How do you reach about 10 million children all across the country, include remote, rural villages, efficiently, reliably and at very low cost? At Twaweza we started by asking what already reaches 10 million children, and is valued and treasured by them, so that we could explore the possibilities of piggybacking onto that thing. We found the answer was ‘exercise books’, simple, relatively inexpensive notebooks that are sold everywhere, and that most pupils own at least a few. Adapting an idea that was developed at HakiElimu, Twaweza sought to use the normally blank inside cover pages to provide tools for children and their parents to boost learning.
In 2010 Twaweza entered into a partnership with Tanzania Printing Services, one of the largest printers of exercise books in Tanzania, to print and distribute messages on at least 40 million exercise books. The books do not pile up or get lost, for they are sold through the printers’ extremely efficient distribution network in Tanzania.
Each exercise book (in Tanzania they are popularly known as daftari) featured a cartoon character on the front cover inviting readers to turn the page and attempt a test. This is the same Uwezo Test—previously administered by Uwezo to test basic literacy and numeracy among children. After doing the test the reader is encouraged to share it with friends. Inside the back cover of each exercise book there is a list of things that students, teachers, parents can do to improve learning.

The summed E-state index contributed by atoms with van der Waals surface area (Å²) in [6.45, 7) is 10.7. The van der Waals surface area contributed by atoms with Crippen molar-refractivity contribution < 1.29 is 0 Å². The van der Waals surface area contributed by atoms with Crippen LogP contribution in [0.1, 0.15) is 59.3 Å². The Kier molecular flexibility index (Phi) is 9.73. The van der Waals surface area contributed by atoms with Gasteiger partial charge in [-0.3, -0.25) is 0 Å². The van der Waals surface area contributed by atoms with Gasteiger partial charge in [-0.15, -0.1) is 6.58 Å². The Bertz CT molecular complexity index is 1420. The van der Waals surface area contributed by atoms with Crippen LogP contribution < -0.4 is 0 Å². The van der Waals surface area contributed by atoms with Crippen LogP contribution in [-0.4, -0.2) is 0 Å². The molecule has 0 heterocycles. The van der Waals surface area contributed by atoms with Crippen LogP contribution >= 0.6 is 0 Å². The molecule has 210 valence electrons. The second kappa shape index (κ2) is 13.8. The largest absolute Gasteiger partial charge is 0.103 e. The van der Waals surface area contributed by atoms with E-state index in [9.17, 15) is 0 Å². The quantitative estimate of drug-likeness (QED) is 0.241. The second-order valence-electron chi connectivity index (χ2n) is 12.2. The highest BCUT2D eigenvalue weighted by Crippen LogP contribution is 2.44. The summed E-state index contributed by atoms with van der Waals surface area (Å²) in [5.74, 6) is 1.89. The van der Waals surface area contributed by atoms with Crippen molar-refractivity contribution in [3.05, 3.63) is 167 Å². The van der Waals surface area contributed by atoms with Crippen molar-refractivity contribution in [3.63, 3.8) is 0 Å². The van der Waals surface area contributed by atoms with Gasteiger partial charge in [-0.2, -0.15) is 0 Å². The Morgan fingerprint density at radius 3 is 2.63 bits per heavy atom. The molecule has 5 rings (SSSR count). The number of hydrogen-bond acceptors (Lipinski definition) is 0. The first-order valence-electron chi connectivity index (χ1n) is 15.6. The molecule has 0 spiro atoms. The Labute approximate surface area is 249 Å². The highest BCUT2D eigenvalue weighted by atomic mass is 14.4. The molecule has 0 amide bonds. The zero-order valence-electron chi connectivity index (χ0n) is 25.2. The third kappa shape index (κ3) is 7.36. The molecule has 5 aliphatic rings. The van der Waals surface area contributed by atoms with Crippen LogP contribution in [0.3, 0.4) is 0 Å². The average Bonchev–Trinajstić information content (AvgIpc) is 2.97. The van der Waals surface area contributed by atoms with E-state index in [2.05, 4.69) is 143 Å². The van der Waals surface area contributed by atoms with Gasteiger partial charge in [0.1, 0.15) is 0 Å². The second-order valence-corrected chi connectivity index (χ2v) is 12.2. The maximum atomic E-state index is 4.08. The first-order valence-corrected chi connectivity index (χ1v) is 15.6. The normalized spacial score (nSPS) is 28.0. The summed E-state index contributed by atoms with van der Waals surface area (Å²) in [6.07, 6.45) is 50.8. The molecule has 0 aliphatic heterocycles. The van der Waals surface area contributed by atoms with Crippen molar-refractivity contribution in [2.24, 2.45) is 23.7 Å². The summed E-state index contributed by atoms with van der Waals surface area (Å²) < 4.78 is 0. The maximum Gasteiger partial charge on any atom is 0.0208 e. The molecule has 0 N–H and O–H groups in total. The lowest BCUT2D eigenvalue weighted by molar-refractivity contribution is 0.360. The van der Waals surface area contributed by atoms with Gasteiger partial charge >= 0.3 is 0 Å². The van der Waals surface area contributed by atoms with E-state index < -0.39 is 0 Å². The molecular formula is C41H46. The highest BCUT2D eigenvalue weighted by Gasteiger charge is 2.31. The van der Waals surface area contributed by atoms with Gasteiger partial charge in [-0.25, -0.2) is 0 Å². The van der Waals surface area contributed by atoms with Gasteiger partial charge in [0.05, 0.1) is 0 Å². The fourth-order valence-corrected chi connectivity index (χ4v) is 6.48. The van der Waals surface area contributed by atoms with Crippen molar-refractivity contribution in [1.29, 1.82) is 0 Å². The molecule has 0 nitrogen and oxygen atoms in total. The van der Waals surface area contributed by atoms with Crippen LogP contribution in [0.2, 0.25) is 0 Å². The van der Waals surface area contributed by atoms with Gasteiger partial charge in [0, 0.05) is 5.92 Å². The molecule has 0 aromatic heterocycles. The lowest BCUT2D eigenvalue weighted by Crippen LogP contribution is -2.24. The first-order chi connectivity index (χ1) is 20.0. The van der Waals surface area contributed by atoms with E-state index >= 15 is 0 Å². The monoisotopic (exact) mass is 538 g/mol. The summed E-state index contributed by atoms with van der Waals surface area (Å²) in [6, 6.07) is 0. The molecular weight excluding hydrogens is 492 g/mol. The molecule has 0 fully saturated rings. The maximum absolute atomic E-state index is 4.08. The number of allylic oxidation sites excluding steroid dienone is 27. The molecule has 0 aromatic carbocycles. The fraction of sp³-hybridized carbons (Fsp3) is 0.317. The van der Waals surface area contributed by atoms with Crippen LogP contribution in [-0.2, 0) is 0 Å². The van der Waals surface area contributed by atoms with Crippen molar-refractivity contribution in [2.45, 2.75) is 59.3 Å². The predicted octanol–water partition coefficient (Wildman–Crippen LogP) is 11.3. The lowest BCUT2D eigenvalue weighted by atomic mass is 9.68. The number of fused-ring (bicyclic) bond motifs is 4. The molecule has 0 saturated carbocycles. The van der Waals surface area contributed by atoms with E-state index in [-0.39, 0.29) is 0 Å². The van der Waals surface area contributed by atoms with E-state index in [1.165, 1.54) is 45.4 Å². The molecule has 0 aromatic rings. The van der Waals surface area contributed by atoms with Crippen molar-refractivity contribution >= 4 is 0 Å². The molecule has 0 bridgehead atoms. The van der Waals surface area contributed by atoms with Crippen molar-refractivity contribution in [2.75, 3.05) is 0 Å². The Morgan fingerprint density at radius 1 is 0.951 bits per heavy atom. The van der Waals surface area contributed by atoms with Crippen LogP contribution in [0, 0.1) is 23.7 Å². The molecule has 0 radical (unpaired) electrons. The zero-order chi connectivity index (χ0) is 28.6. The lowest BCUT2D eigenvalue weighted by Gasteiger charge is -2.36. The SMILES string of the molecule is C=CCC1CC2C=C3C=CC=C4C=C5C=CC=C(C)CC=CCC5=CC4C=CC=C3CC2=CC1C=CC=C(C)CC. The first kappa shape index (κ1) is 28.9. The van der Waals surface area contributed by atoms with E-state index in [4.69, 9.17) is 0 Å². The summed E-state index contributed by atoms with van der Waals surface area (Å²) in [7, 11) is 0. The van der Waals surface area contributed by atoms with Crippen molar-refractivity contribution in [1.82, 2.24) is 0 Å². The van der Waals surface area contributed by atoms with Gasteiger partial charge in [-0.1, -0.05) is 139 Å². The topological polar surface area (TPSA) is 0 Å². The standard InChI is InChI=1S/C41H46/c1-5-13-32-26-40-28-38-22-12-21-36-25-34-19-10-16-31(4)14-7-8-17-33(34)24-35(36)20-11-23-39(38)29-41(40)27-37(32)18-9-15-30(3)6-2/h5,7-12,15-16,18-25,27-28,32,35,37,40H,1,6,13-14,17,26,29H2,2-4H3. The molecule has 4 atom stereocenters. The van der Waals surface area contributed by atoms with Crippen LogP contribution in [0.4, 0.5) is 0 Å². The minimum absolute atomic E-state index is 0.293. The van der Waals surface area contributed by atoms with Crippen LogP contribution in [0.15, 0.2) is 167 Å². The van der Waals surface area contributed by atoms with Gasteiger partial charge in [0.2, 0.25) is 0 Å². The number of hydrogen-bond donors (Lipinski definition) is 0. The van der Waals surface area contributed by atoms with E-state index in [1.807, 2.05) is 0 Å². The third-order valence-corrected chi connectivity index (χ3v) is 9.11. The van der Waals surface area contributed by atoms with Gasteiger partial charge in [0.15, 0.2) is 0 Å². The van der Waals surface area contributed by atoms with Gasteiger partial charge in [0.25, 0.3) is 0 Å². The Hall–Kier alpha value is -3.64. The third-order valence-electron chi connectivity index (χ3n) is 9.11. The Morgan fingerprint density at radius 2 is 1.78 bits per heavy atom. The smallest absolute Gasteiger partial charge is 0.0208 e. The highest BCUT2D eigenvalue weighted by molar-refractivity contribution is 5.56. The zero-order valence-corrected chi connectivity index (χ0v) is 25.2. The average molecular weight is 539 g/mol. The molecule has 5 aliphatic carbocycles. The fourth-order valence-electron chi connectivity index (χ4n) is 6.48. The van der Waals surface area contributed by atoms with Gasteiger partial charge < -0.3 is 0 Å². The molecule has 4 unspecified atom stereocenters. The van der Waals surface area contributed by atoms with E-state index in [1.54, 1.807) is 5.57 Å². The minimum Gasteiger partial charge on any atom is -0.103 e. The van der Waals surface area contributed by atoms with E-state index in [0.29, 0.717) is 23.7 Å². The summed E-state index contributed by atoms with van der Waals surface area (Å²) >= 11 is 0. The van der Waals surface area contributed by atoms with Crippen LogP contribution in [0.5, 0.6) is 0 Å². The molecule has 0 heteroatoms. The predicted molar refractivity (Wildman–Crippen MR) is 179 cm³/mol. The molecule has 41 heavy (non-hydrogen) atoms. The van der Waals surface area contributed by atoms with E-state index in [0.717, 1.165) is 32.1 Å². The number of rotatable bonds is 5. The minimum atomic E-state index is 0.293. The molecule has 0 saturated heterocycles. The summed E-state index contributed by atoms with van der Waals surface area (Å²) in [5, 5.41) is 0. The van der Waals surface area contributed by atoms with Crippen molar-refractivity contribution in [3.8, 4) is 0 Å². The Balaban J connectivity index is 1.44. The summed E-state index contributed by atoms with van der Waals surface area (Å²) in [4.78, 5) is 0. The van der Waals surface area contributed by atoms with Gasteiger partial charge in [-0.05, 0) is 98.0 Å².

“We hope that giving more parents, children and teachers opportunity to look at the test will invite them to measure abilities and discuss what do to at school and home to improve learning,” said, Twaweza Tanzania Programme Manager, Joseph Ngwegwe. In the meantime the learning, monitoring and evaluation unit at Twaweza is keen to assess the extent to which the approach increases understanding and encourages citizen action.
In any case, the marginal unit costs involved in undertaking this partnership are very small, for the approach piggybacks onto a system that works. Twaweza compensates the printer less than USD 0.001 per notebook, or more than one thousand notebooks will carry the information and reach citizens for less than one dollar.
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